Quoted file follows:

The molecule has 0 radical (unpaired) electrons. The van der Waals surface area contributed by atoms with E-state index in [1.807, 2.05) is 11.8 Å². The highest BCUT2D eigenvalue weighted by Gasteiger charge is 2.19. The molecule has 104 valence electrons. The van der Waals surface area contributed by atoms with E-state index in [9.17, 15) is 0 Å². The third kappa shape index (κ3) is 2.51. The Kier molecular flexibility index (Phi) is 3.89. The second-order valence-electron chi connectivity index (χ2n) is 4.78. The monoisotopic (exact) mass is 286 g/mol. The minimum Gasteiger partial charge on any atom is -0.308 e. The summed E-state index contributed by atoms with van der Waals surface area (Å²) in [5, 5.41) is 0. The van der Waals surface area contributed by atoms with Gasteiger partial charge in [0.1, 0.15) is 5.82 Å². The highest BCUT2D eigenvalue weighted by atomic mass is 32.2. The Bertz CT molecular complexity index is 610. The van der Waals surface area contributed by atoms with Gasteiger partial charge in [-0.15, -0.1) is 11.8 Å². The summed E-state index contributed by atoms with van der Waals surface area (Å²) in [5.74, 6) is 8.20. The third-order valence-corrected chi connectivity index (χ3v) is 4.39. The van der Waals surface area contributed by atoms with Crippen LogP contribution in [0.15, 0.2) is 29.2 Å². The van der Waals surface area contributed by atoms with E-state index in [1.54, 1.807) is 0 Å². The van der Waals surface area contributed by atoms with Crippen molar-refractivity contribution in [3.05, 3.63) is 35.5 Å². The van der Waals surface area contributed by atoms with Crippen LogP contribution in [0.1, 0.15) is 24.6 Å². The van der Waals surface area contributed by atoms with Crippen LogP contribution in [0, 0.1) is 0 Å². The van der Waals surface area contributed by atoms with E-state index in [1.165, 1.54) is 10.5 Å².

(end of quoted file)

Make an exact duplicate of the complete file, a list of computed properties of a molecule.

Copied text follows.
The molecule has 0 radical (unpaired) electrons. The van der Waals surface area contributed by atoms with E-state index in [1.807, 2.05) is 11.8 Å². The highest BCUT2D eigenvalue weighted by Gasteiger charge is 2.19. The molecule has 104 valence electrons. The van der Waals surface area contributed by atoms with E-state index in [9.17, 15) is 0 Å². The third kappa shape index (κ3) is 2.51. The Kier molecular flexibility index (Phi) is 3.89. The second-order valence-electron chi connectivity index (χ2n) is 4.78. The monoisotopic (exact) mass is 286 g/mol. The minimum Gasteiger partial charge on any atom is -0.308 e. The summed E-state index contributed by atoms with van der Waals surface area (Å²) in [5, 5.41) is 0. The van der Waals surface area contributed by atoms with Gasteiger partial charge in [0.1, 0.15) is 5.82 Å². The highest BCUT2D eigenvalue weighted by atomic mass is 32.2. The Bertz CT molecular complexity index is 610. The van der Waals surface area contributed by atoms with Gasteiger partial charge in [-0.15, -0.1) is 11.8 Å². The summed E-state index contributed by atoms with van der Waals surface area (Å²) in [5.74, 6) is 8.20. The third-order valence-corrected chi connectivity index (χ3v) is 4.39. The van der Waals surface area contributed by atoms with Crippen LogP contribution in [0.15, 0.2) is 29.2 Å². The van der Waals surface area contributed by atoms with E-state index in [1.54, 1.807) is 0 Å². The van der Waals surface area contributed by atoms with Crippen molar-refractivity contribution in [3.05, 3.63) is 35.5 Å². The van der Waals surface area contributed by atoms with Crippen LogP contribution in [0.1, 0.15) is 24.6 Å². The van der Waals surface area contributed by atoms with Crippen LogP contribution in [0, 0.1) is 0 Å². The van der Waals surface area contributed by atoms with E-state index in [1.165, 1.54) is 10.5 Å².